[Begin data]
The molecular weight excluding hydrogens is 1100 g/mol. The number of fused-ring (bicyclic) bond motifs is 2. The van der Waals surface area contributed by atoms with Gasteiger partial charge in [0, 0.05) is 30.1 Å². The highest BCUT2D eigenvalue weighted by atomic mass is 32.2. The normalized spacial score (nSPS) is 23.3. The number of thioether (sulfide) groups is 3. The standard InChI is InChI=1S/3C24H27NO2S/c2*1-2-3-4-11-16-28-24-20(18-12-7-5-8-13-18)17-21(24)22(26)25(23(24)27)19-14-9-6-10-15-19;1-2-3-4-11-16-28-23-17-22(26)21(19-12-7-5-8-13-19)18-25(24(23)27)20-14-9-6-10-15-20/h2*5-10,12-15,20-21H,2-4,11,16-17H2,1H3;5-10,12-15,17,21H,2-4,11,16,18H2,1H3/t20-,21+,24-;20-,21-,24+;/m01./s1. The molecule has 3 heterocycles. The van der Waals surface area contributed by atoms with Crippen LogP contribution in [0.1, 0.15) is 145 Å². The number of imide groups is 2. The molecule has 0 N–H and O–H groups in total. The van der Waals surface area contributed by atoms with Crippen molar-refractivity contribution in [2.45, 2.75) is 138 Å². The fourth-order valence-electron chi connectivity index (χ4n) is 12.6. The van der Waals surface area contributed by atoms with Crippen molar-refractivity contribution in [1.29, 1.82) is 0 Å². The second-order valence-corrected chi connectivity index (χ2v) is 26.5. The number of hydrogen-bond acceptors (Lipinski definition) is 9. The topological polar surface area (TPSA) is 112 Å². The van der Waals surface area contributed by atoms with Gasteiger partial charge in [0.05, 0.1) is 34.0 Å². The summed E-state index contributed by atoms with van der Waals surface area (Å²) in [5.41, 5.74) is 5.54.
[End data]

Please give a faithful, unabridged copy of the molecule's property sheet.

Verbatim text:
The molecular weight excluding hydrogens is 1100 g/mol. The number of fused-ring (bicyclic) bond motifs is 2. The van der Waals surface area contributed by atoms with Gasteiger partial charge in [0, 0.05) is 30.1 Å². The highest BCUT2D eigenvalue weighted by atomic mass is 32.2. The normalized spacial score (nSPS) is 23.3. The number of thioether (sulfide) groups is 3. The standard InChI is InChI=1S/3C24H27NO2S/c2*1-2-3-4-11-16-28-24-20(18-12-7-5-8-13-18)17-21(24)22(26)25(23(24)27)19-14-9-6-10-15-19;1-2-3-4-11-16-28-23-17-22(26)21(19-12-7-5-8-13-19)18-25(24(23)27)20-14-9-6-10-15-20/h2*5-10,12-15,20-21H,2-4,11,16-17H2,1H3;5-10,12-15,17,21H,2-4,11,16,18H2,1H3/t20-,21+,24-;20-,21-,24+;/m01./s1. The molecule has 3 heterocycles. The van der Waals surface area contributed by atoms with Crippen LogP contribution in [0.1, 0.15) is 145 Å². The number of imide groups is 2. The molecule has 0 N–H and O–H groups in total. The van der Waals surface area contributed by atoms with Crippen molar-refractivity contribution in [2.45, 2.75) is 138 Å². The fourth-order valence-electron chi connectivity index (χ4n) is 12.6. The van der Waals surface area contributed by atoms with Crippen molar-refractivity contribution in [1.29, 1.82) is 0 Å². The second-order valence-corrected chi connectivity index (χ2v) is 26.5. The number of hydrogen-bond acceptors (Lipinski definition) is 9. The topological polar surface area (TPSA) is 112 Å². The van der Waals surface area contributed by atoms with Gasteiger partial charge in [0.05, 0.1) is 34.0 Å². The summed E-state index contributed by atoms with van der Waals surface area (Å²) in [5.41, 5.74) is 5.54.